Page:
The Delaware Valley Citizens’ Council for Clean Air (now known as Clean Air Council) was formed in 1967 through the efforts of 11 local, county-based Pennsylvania, New Jersey, and Delaware Tuberculosis and Health Associations (later to be known as Lung Associations). Each of…READ MORE
The Delaware Valley Citizens’ Council for Clean Air (now known as Clean Air Council) was formed in 1967 through the efforts of 11 local, county-based Pennsylvania, New Jersey, and Delaware Tuberculosis and Health Associations (later to be known as Lung Associations). Each of the Associations recognized that while air pollution was a threat to health, it was a problem that demanded a region-wide solution. From its inception, the Council was intended to represent the interests of the Associations at a regional level. All of the Associations committed a portion of their Christmas Seals proceeds to fund the new organization.
Initially the Council was a two-person operation with an annual budget of about $22,000 just trying to promote its name to the public. It worked with the City of Philadelphia to organize the first regional “Cleaner Air Week” and it distributed reporting forms for community members to fill out if they had complaints about air pollution. Its first major advocacy action included successfully getting Southeastern Pennsylvania, Southern New Jersey, and Northern Delaware to be designated as one “air pollution control region,” which is still true today.
By the mid-1970s the Council had made a name for itself as the result of two major achievements: 1) winning a lawsuit against Pennsylvania for failing to implement a vehicle emissions inspection program and 2) establishing and distributing a regional air quality index report. While its programmatic focus expanded from air pollution to include solid waste, transportation, and energy, the Council’s budget and staff size only showed a modest increase.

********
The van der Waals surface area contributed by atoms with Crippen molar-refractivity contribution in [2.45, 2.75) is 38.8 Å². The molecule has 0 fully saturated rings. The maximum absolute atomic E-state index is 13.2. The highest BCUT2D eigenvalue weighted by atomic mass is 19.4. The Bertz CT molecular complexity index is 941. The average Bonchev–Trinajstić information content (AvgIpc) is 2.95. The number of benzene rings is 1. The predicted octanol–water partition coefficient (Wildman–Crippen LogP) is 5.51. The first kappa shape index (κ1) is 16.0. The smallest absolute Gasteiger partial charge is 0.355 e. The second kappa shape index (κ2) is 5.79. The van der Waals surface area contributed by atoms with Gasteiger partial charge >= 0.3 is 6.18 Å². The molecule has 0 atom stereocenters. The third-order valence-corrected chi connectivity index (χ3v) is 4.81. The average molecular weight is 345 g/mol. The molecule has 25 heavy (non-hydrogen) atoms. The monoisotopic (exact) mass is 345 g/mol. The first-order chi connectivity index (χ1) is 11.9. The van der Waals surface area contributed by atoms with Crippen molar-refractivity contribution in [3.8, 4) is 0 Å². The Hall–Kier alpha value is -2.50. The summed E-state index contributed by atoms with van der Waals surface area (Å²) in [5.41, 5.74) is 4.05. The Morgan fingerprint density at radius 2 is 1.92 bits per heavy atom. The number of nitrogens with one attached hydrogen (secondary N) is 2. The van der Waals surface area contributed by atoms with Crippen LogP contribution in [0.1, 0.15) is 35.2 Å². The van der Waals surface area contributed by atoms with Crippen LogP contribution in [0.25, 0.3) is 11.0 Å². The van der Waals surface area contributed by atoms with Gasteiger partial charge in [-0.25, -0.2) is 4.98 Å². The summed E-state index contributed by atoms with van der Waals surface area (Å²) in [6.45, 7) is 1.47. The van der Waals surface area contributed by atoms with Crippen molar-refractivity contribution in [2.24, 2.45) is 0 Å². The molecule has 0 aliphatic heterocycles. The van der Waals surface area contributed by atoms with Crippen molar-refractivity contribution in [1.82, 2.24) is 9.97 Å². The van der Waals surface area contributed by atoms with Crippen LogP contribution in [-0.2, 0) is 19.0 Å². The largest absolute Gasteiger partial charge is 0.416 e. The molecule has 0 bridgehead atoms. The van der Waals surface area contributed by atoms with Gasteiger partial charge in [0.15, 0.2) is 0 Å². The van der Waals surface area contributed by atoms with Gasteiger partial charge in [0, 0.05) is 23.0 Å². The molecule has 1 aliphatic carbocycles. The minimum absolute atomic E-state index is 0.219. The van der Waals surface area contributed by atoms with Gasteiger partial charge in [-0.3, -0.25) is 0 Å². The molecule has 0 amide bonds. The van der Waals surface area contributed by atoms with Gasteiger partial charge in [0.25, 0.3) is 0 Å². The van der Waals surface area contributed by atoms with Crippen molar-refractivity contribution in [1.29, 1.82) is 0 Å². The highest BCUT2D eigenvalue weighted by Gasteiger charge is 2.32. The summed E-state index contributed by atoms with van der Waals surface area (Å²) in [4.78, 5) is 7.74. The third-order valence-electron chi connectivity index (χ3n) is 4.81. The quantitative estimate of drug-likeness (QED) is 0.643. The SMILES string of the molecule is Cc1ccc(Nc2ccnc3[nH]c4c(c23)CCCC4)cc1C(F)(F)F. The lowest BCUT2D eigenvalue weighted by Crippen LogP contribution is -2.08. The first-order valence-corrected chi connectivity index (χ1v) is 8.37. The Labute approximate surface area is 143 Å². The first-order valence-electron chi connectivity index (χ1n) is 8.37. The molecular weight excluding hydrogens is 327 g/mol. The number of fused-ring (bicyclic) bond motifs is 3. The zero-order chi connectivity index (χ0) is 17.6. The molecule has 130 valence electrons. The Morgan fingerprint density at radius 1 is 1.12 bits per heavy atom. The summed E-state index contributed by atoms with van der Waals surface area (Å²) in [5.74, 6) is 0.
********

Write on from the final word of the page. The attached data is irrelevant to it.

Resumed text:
The Council gained widespread notoriety during the 1980s when it fought toe-to-toe with Pennsylvania for refusing to implement vehicle emissions inspections. By the end of 1982, the Council had successfully obtained a court contempt judgment against Pennsylvania, which stood to lose $495 million in federal highway funding, as a result. Ultimately, Pennsylvania gave in. Along with its success in the courts, the Council increased its name recognition by organizing its first 5K Run for Clean Air in Philadelphia, in which 200 runners participated. Programmatically, the Council established an indoor air information resource center in response to public demand for information. It helped Philadelphia pass both the Worker and Community Right to Know and mandatory curbside recycling laws.
Throughout the 1990s and into the present day, the Council has flourished. In 1991 the Council amicably broke off formal affiliation with its founders, the Lung Associations, and truly became an independent entity. It legally changed its name to the present day “Clean Air Council.” Notable accomplishments included forming Community Energy, Inc., which was responsible for bringing the first wind farm to Pennsylvania; establishing the Philadelphia Port Environmental Task Force; and starting an active community outreach team, which has significantly grown the Council’s membership base. The Council also expanded its work to address global climate change, tobacco smoke pollution, and children’s environmental health. Today the Council boasts more than 8,000 members, a $1.1 million annual budget and 20 staff members.